For most, the holidays are a time for celebrating with family and friends, creating long-lasting memories, and relaxing after what feels like a very long year. While this is how many will spend their holidays, others will spend theirs alone, mourning, or at the hospital, saying goodbye to their loved ones. Two of the happiest, most celebrated dates—Christmas Eve and New Year's Eve—are also two of the most dangerous. In 2018, drunk driving crashes killed 108 people on these two days alone. Thankfully, Mothers Against Drunk Driving (MADD) has been decreasing fatalities for the past four decades and works with law enforcement during December to raise awareness during National Impaired Driving Prevention Month.
The History of MADD
Mothers Against Drunk Driving started in 1980 when one mom’s tragedy turned into one of the most influential non-profit organizations. On May 3, 1980, thirteen-year-old Cari Lightner and a friend were walking to a church carnival in Fair Oaks, California when Cari was struck by a car from behind. The driver, Clarence Busch, had just been released from jail two days prior for a fourth DUI arrest. When Cari’s mother, Candy Lightner, learned that the act of drunk driving was seldomly prosecuted with significant time spent behind bars, she decided to take her action, and MADD was born. After lobbying California’s governor, Jerry Brown, to set up a task force that would look into drunk driving incidents, Lightner became the first member of the task force and has been a part of major accomplishments since then. For example,
While MADD explodes nationwide, Lightner helps pass a law placing minimum fines of $375 for drunk drivers and mandatory imprisonment at a maximum of four years for repeat offenders.
President Regan asks Lightner to serve on the National Commission against Drunk Driving.
The U.S. Congress raises the national minimum drinking age to 21.
Supreme Court upholds sobriety checkpoints as constitutional.
Zero Tolerance is passed into federal law. Zero Tolerance states that it's illegal for anyone under the age of 21 to be under the influence of alcohol while driving by any limit. This law was then passed by all 50 states in 1998.
President Clinton signs the federal law lowering the legal Blood Alcohol Level (BAC) from 0.1% to 0.08%. This law was then passed by all 50 states in 2004.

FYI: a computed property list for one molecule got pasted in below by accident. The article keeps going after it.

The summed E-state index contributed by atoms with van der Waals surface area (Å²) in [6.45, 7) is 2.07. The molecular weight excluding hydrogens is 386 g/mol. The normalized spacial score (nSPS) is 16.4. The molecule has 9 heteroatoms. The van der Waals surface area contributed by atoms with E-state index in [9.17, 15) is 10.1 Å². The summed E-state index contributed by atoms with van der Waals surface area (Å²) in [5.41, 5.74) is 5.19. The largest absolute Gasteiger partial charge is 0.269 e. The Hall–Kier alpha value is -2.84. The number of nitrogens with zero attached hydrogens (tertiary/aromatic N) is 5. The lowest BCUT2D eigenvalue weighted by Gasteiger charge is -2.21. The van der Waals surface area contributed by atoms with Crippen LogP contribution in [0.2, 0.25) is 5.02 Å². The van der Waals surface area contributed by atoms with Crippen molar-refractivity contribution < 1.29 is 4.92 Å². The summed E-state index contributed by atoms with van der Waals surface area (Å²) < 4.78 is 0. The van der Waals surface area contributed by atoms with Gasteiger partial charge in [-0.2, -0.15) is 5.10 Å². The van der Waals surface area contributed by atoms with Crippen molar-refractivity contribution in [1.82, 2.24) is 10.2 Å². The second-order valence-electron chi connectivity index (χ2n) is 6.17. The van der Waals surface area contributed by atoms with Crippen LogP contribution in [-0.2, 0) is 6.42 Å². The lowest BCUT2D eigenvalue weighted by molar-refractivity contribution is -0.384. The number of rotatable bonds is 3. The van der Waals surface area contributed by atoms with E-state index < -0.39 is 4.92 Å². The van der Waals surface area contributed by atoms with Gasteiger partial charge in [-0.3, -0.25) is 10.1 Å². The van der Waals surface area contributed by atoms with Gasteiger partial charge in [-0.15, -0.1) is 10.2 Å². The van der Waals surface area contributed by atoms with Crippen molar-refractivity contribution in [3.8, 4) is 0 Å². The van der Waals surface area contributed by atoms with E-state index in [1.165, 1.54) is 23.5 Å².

What has MADD been up to in the last 20 years?
In the last two decades, MADD has attempted to enact laws including ignition interlocks, which all 50 states offer as options, but only 30 states require them after a DUI charge. MADD has also released school programs to connect parents with their teens regarding underage drinking, its consequences, and solutions to avoid it. In addition, 14 teams on the NFL participated in spreading awareness of drinking under the influence by asking their fans to pledge to be the most valuable position—the designated driver. By taking these actions, in 2019, there were only 10,142 fatalities due to alcohol-impaired motor vehicle drivers. This statistic is a 5.3% decrease from the previous year and approximately a 40% decrease from 1980 (also when MADD was founded).
How has the pandemic increased drunk driving-related fatalities?
Unfortunately, the number of fatalities increased when the pandemic hit. It seemed as though many were saving on gas with the decreased 430 billion miles driven, but somehow drunk driving collisions increased by 9% in 2020 compared to 2019. With a total of 38,680 people killed from motor vehicle crashes in 2020, it can be inferred that the pandemic influenced stress, which then had an impact on drinking levels. However, this situation doesn’t hold as an excuse for drinking behind the wheel. The only acceptable number of fatalities is 0. Anyone that drives on the road needs to do their part in looking out for not only themselves but also those around them.
MADD’s 24-Hour Victim/Survivor Helpline: 877-MADD-HELP (1-877-623-3435).
Author : Jennifer Dutton, Blog Writer, DrinkLyte Co. "Helping Grow CPG Brands Beyond Their Potential"